A few years ago Karin and I took a three day trip to Amorgos with a ferry stop at Donousa. We had a delightful time exploring this dramatic island. It was quite a contrast to our home on Paros. We could see the telltale signs of summer tourism and related activity such as tour buses and active hotels and restaurants but this month it was calm, relaxing, mostly shuttered and small. Our village of Aliki was comparable to their main port of Katapola; their capital of Chora was equivalent to our isolated mountain town of Lefkes. We also found the local people were consistently warm and friendly--everything had an old fashioned appeal.
This is a typical view.
Please click on thumbnail photos to enlarge.
Aigiali (North port) Traditional shipping agent Clouds flowing down Katapola (South port)
Amorgos is said to be the easternmost island of the Cyclades, the southernmost of the Sporades and westernmost of the Dodecanese.
Monastery of the Panayia Khozoviotissa (Chosoviotissa):
The following description from the official monastery guide book nails the feeling of awe you get from visiting this simple yet majestic location.
“In consequence, the Holy Monastery will become known to a wider public and more people will be able to experience the wonder and enchantment and the spiritual tranquillity which all affirm who have visited it. They too will become acquainted with the place of recollection and prayer, the blessed place where mortals are made more intensely aware of God’s presence on earth and where they sense that here heaven approaches nearer to earth and to man and the soul is uplifted.”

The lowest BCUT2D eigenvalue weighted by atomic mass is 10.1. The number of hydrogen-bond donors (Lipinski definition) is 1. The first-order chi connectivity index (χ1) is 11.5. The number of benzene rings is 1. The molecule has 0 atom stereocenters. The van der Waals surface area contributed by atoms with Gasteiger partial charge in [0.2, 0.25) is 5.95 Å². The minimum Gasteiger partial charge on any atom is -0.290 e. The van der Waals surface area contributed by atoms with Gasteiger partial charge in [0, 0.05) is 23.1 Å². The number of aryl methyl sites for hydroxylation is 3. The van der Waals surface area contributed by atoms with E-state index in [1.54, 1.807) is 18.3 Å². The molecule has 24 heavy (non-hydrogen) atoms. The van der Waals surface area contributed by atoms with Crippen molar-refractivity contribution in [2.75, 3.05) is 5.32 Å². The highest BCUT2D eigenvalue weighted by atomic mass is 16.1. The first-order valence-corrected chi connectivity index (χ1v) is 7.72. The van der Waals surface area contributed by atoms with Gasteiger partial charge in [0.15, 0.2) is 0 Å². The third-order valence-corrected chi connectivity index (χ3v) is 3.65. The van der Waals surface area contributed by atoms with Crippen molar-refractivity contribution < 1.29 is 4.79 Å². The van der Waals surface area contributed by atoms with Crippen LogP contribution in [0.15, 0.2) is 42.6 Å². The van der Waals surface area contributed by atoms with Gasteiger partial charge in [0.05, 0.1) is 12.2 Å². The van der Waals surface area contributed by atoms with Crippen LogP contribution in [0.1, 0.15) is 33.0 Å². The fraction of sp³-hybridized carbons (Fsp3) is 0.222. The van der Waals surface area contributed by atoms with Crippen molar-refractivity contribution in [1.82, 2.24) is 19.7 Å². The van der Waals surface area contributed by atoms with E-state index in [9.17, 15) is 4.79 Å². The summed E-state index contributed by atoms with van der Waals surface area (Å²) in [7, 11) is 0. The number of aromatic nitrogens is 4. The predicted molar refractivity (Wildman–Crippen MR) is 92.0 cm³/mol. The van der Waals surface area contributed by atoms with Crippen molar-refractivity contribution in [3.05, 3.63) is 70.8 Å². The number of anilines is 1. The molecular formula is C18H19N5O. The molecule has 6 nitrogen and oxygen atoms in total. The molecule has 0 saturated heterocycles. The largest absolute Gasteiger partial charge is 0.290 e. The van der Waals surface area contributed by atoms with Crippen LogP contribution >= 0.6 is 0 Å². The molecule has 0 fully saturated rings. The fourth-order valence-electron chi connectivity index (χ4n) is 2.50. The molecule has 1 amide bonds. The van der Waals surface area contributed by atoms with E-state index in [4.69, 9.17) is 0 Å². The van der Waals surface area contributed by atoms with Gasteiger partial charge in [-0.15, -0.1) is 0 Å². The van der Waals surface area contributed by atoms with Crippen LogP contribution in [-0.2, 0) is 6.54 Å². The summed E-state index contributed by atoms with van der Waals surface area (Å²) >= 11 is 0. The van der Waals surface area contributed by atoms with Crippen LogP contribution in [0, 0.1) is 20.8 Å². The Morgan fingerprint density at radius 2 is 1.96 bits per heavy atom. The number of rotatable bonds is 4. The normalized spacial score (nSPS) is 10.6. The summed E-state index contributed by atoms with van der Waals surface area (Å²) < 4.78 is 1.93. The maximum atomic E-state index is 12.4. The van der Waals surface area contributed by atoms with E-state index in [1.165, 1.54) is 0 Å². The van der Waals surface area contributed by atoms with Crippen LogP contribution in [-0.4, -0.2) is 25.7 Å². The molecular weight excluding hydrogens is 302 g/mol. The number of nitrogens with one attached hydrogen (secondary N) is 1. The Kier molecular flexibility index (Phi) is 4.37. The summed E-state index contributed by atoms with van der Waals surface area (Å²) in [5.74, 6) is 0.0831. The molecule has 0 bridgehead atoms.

Quoted from Archimandrite Epiphanios Artemis, Abbot, 2002.
Walking, hiking or trekking on Amorgos: Well into the late 1980’s the main connections among island communities were footpaths. Now they are still maintained and sign-posted, making some of the best walking we have seen anywhere in Greece.
The lady in the photo lives in a mountain village without mechanical transportation. She usually walks many kilometres per day--up and down.
Amorgos is noted for its food. We had beautiful meals there but did not take any pictures of them. We did bring back two bottles of their local drink, a distillation of grapes with honey and herbs. This recipe is mass-produced in Athens under the brand name Amorgion. We bought the one made on Amorgos. By the way, those who succeed in climbing up to the monastery are rewarded with a small nip.
The traditional island specialities are: patatato (lamb with potatoes)
fava (large tan broad bean) prepared many ways
--As an aside, Fava beans are the main commercial source of the drug L-DOPA. Some consider it a natural alternative to Viagra; maybe that is why Amorgos is such a friendly island.
pasteli (sesame seeds and honey)
Amorgos has a Pasteli festival in August.
The ancient history of Amorgos is fascinating. Even before the golden age of Greece there were three city-states on this small island, each with its own coin. There are a few remaining huge stones which fit precisely together; much better done than more modern stone work.
You can visit the ruins of all three. The most well preserved is Minoa above Katapola (which means lower city). Below are photos of the old city entrance now and an architect's sketch. Click to enlarge.
A popular garment in ancient Greece was the Amorgian chiton. These were made from a flax-like plant on Amorgos; they were shear and sexy according to literature such as Aristophanes' Lysistrata. They were also used as the conventional adornment carved into marble statues.
This is my favourite photo from Amorgos; it is a side street in Xylokeratidi.
P.S. The better photos on this page were taken by Karin, not me.
This photo shows about 90% of Donousa, an island for those who don't require other people to have fun. I know a couple who spent two days and one night there. They reported very pleasant Greek hosts and wonderful traditional meals.